Hasse isn't History

Hasse Lake used to be a headliner.

Big trout and easy access made it one of the best fishing lakes around Edmonton and Parkland County. Families came to fish, and the water gave back—this fishery was a vibrant, popular memory-maker.

But like a memory fades, so did the lake. The fish weren’t there. It wasn’t one pivotal moment—with high nutrient loading (from surface runoff), naturally high productivity, frequent noxious algal blooms, and startlingly low levels of oxygen—the recurring summer and winter fish kills were inevitable. Throw in Alberta Health Services frequent public health advisories, and the people were no longer there either.

In 2012, it was official: Hasse Lake was no longer a recreational fishery.

Fortunately, conservation is about second chances, and many who once enjoyed the lake agree: Hasse is not a one-hit wonder. So in the summer of 2015, ACA initiated a project working with local community groups and landowners in the watershed to reduce nutrient loading to the lake, improve water quality, and ultimately re-establish the fishery.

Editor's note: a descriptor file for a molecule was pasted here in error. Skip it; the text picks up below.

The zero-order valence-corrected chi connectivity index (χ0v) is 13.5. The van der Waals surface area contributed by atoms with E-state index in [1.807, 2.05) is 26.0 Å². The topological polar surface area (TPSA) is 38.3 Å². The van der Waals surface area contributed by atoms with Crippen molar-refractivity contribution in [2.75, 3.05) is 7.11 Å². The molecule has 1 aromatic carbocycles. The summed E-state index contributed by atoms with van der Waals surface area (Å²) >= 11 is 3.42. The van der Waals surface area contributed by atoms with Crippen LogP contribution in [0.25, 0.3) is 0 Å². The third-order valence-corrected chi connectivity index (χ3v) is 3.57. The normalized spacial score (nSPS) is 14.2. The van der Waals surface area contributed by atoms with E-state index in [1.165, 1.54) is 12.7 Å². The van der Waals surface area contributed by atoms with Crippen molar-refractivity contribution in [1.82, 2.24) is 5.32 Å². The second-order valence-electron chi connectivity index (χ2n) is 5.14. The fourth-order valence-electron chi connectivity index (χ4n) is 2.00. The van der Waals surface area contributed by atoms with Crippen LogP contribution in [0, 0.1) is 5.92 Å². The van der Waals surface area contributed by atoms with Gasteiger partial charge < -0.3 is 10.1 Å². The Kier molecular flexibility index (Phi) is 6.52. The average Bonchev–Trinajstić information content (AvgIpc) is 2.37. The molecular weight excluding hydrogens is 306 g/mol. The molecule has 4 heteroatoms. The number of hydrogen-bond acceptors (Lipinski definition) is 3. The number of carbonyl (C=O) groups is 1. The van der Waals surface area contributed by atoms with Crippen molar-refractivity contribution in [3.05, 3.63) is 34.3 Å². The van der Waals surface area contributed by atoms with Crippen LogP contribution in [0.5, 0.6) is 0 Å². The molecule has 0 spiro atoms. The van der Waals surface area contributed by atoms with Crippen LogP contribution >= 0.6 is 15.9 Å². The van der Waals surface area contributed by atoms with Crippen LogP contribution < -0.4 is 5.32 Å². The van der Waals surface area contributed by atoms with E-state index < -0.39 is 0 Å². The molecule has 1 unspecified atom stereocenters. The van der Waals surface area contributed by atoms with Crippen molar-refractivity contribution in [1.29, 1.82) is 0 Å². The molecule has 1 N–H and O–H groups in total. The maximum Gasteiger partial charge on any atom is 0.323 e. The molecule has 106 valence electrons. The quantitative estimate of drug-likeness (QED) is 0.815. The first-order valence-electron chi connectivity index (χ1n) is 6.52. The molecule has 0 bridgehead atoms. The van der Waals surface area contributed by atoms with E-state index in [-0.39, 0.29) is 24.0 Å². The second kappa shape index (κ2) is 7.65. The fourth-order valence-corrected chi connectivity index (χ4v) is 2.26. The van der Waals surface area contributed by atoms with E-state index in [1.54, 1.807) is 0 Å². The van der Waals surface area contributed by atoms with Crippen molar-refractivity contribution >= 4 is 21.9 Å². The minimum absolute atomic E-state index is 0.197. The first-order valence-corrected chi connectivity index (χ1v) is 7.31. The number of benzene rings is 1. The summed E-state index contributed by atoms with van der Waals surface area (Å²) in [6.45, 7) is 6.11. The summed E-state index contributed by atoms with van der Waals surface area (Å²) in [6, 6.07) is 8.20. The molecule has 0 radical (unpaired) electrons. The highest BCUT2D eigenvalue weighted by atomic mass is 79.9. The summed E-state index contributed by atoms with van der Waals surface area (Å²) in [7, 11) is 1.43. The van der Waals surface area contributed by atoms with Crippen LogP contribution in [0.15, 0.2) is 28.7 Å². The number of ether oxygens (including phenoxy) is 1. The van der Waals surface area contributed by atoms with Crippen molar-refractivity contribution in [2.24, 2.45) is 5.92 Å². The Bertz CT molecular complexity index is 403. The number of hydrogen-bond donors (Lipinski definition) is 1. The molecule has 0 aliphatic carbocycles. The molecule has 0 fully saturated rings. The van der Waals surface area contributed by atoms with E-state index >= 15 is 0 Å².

The hope with Hasse is to bring a treasured lake back to life, and there are nuggets of promise that show the effort is worthwhile. With a good volume of deep water, especially compared to nearby aerated lakes, there is strong potential for fish habitat. After ACA’s initial work, we also learned the contamination in the lake poses little risk to people who visit.

Creating partnerships has already initiated big change. Health advisories are no longer issued for the lake. Most of the riparian areas (70%) surrounding the water are now protected from livestock, thanks to on-the-ground work and landowner agreements under Parkland County’s Alternative Land Use Services (ALUS) program. We’re starting to improve water quality.

Major headway with Hasse is close—with some help, we can take on the next stages of re-establishing the sport fishery. Here are our goals for 2020/21:

  • Conducting experimental summer put-and-take stocking with rainbow trout, similar to other ACA stocked ponds.
  • Developing lake aeration infrastructure by fall 2020 to support a year-round fishery.
  • Conducting supplemental fall stocking with rainbow trout and tiger trout.

Hasse Lake gave us a lot over the years, and we’re ready to return the favour. The fish will come back, the people will come back—and new memories will be made.

Donate to the Project

Partners

  • Parkland County
  • Parkland County’s Alternative Land Use Services (ALUS) Program
  • North Saskatchewan Watershed Alliance